2.) School voucher systems seem like a return to segregation. You've all heard this line: "The Utah school systems are sooo bad." I'm always curious when someone says that. Are they meaning the kids aren't safe? The class sizes are way too big? The curriculum is dumbed down or too hard? The solution for some of these people is two fold: 1) private school or (2) home school. Both choices are good choices if you believe that is the route your family needs to take. What we don't like is asking tax payers to help pay for that choice. An ad on TV makes it sound like taxpayers would be saving money by taking the $3,000 in vouchers and going to a private school and saving the other $4,000 while reducing class sizes. Kulani puts it best. He uses a public bus analogy. To have buses run all day, there is a set cost. No matter how many people get on or off, it will still require a set amount of gas, money to pay the bus driver, maintenance costs, etc. A few children leaving the public school system to pursue private school will not lessen the cost by much. The schools still need to be heated, teachers still need paid, etc. So rather than taking money away from public schools and giving them to a select few to go to private schools, why not invest the money into more schools, more teachers, and thereby, reducing class sizes. And the other ad has it right: even though the vouchers will give families $3,000 to go to private schools, most private schools cost much more than that to attend. So families would need to come up with another $3,000-$8,000 to attend. For median-to-low income families, that option isn't fiscally viable. And let's say everyone takes the vouchers. Then what's left of the already existing public schools? Will we need to implement an acceptance board, requiring our children the increased stress at a tender age of trying to "get into" the best private school? And what of those students who aren't very smart? Who will educate them? Because if I want a good reputation as a school, I don't want to take those students who don't test well. But the Utah State Constitution requires that all children under the age of 16 (or is it 18?) be educated, so who will run those school where students aren't exactly the smartest? And really what it stinks of is a return to segregation. I don't see parents putting their children in schools where a big mix of students can be found. I'm guessing parents will want their children to attend schools with children who have the same socio-economic background. And what about rural communities? A voucher system would be useless for them. Perhaps I've said enough. Much more could be said.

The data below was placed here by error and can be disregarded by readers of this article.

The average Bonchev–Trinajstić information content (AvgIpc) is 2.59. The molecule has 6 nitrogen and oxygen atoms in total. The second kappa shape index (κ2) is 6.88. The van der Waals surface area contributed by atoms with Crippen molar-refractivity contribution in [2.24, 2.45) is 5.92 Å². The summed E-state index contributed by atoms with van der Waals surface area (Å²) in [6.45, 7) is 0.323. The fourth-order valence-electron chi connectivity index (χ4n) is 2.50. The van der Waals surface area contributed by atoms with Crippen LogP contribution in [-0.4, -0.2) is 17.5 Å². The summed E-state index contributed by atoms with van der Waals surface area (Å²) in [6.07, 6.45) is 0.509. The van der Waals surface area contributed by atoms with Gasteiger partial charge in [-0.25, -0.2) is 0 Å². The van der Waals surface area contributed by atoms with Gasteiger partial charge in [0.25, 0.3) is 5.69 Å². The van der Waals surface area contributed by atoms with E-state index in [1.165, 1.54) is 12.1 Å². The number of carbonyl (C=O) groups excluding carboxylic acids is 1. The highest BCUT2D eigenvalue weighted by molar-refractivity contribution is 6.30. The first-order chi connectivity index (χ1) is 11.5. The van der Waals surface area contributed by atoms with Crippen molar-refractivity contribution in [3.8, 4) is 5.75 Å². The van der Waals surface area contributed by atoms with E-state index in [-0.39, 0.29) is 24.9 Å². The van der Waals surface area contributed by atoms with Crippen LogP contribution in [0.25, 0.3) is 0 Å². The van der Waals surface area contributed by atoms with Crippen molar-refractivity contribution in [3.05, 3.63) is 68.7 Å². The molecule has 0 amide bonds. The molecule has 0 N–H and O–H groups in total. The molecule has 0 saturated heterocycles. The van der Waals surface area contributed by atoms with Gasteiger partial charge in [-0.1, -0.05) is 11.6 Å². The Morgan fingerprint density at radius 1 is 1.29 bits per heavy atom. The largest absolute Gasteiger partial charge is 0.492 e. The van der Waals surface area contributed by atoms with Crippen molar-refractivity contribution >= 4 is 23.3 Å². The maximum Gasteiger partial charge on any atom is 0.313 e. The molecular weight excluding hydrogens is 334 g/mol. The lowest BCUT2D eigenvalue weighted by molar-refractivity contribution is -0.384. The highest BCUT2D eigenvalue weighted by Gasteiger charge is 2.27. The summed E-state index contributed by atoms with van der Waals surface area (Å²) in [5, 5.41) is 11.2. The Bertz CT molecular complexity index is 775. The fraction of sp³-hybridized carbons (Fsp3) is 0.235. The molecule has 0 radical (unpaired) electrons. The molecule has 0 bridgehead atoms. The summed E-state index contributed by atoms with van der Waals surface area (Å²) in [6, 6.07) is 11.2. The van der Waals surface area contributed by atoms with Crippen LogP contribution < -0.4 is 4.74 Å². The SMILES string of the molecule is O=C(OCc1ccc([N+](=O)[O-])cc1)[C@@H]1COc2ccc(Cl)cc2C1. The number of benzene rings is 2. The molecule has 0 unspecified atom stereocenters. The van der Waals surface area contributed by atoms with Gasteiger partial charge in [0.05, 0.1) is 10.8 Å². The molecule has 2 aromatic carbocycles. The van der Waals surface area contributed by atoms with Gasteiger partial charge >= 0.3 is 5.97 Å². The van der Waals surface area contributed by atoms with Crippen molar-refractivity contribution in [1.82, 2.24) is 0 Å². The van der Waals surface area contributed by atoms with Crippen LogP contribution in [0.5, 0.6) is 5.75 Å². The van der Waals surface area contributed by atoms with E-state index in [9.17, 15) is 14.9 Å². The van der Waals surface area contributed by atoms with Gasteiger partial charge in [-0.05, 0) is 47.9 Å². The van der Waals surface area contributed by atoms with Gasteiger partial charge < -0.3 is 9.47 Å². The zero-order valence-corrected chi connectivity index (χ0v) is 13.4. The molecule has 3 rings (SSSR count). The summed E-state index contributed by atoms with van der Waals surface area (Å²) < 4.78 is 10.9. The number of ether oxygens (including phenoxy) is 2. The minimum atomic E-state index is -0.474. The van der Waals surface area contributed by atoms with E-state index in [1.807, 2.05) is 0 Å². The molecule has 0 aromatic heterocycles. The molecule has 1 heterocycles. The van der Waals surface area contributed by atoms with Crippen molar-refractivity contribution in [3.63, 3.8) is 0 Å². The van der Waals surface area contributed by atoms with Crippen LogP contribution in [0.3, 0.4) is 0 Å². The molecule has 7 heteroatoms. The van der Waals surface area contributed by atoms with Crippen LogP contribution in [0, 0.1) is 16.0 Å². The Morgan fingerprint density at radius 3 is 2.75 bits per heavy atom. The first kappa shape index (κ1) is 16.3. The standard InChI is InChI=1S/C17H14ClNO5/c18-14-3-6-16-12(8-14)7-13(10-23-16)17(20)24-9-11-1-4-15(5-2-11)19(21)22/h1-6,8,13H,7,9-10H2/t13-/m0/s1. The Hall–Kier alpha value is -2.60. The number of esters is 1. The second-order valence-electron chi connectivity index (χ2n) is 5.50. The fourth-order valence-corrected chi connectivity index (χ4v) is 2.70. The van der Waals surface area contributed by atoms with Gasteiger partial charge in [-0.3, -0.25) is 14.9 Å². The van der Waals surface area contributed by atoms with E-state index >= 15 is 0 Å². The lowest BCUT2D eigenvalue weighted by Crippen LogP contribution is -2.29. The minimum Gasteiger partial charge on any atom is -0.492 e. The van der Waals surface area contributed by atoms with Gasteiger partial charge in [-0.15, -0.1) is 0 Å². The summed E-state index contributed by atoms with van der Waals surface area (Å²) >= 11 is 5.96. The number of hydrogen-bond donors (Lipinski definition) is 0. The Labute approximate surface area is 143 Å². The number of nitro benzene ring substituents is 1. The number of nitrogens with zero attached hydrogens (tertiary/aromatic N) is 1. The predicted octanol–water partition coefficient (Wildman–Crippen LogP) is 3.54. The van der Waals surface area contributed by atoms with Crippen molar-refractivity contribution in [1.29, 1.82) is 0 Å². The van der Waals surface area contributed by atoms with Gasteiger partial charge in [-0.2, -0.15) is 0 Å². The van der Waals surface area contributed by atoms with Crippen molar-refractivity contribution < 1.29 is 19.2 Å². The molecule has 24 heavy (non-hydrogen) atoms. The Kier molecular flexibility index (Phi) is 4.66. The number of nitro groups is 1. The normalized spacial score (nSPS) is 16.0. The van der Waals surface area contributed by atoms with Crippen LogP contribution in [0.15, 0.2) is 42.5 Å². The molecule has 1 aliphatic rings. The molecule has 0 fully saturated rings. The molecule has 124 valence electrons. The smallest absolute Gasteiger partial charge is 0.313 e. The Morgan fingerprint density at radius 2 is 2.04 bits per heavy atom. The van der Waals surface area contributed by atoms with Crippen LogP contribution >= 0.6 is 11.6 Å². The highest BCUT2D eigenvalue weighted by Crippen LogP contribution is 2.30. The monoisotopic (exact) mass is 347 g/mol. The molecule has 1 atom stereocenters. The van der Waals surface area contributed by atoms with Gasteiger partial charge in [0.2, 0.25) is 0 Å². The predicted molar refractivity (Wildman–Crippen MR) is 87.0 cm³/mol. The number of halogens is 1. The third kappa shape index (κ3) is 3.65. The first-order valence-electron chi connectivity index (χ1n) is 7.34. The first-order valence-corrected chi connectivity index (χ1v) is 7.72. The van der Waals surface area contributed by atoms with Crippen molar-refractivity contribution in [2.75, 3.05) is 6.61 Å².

3.) Meat is not murder. It's no surprise that we are not vegetarians. We aren't. We love the Smiths, we even love the "Meat is Murder" CD, but we also love meat. For us, this is not a political statement. Did you ever see The Contender with Joan Allen? She plays a woman who becomes the vice president of the United States. I personally hated the movie. At any rate, there's this scene where she's sitting at dinner with a very powerful Republican senator, and the camera keeps zooming in on close-ups of the senator's ultra-rare huge piece of steak. She was eating a big salad. For me, the scene was symbolizing that the senator was a back-water, ignorant hick, because as everyone knows, only back-water hicks eat rare pieces of meat. Well if that is so, what about the French. 'Nuff said. (But what about the French???)
To sum it up, we are against prayers in school, school vouchers, and for meat. We welcome your comments.